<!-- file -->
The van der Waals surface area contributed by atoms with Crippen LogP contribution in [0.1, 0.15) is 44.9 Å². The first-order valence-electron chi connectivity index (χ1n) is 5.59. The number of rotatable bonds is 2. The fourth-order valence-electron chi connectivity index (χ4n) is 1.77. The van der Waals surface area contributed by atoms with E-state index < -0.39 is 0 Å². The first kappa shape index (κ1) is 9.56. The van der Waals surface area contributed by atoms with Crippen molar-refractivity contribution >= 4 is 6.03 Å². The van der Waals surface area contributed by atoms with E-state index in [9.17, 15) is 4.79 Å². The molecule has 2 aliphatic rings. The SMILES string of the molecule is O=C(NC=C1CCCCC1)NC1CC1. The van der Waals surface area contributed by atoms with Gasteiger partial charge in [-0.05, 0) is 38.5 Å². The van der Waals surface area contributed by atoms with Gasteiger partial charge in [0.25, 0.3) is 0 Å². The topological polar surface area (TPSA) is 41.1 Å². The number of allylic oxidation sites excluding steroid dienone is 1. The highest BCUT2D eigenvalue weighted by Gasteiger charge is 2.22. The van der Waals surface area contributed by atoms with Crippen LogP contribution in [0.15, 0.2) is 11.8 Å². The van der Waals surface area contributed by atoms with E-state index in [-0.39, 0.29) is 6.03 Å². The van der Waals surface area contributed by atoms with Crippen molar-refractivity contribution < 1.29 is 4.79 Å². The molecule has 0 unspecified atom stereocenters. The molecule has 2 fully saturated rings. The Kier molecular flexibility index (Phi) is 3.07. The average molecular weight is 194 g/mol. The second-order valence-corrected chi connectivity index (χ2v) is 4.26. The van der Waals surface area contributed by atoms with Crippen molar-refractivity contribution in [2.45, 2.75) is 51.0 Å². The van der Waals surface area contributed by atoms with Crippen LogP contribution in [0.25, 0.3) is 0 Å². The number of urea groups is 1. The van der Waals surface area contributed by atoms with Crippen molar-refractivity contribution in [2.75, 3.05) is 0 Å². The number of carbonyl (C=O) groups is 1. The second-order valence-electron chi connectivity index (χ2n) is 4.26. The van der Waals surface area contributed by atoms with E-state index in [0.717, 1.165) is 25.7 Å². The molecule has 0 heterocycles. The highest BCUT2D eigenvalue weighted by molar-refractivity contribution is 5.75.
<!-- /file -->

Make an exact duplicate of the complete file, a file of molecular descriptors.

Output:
The van der Waals surface area contributed by atoms with Crippen LogP contribution in [0.1, 0.15) is 44.9 Å². The first-order valence-electron chi connectivity index (χ1n) is 5.59. The number of rotatable bonds is 2. The fourth-order valence-electron chi connectivity index (χ4n) is 1.77. The van der Waals surface area contributed by atoms with E-state index < -0.39 is 0 Å². The first kappa shape index (κ1) is 9.56. The van der Waals surface area contributed by atoms with Crippen molar-refractivity contribution >= 4 is 6.03 Å². The van der Waals surface area contributed by atoms with E-state index in [9.17, 15) is 4.79 Å². The molecule has 2 aliphatic rings. The SMILES string of the molecule is O=C(NC=C1CCCCC1)NC1CC1. The van der Waals surface area contributed by atoms with Gasteiger partial charge in [-0.05, 0) is 38.5 Å². The van der Waals surface area contributed by atoms with Gasteiger partial charge in [0.25, 0.3) is 0 Å². The topological polar surface area (TPSA) is 41.1 Å². The number of allylic oxidation sites excluding steroid dienone is 1. The highest BCUT2D eigenvalue weighted by Gasteiger charge is 2.22. The van der Waals surface area contributed by atoms with Crippen LogP contribution in [0.15, 0.2) is 11.8 Å². The van der Waals surface area contributed by atoms with E-state index in [-0.39, 0.29) is 6.03 Å². The van der Waals surface area contributed by atoms with Crippen molar-refractivity contribution < 1.29 is 4.79 Å². The molecule has 0 unspecified atom stereocenters. The molecule has 2 fully saturated rings. The Kier molecular flexibility index (Phi) is 3.07. The average molecular weight is 194 g/mol. The second-order valence-corrected chi connectivity index (χ2v) is 4.26. The van der Waals surface area contributed by atoms with Crippen molar-refractivity contribution in [2.45, 2.75) is 51.0 Å². The van der Waals surface area contributed by atoms with Crippen LogP contribution in [0.25, 0.3) is 0 Å². The number of urea groups is 1. The van der Waals surface area contributed by atoms with Crippen molar-refractivity contribution in [2.75, 3.05) is 0 Å². The number of carbonyl (C=O) groups is 1. The second-order valence-electron chi connectivity index (χ2n) is 4.26. The van der Waals surface area contributed by atoms with E-state index in [0.717, 1.165) is 25.7 Å². The molecule has 0 heterocycles. The highest BCUT2D eigenvalue weighted by molar-refractivity contribution is 5.75.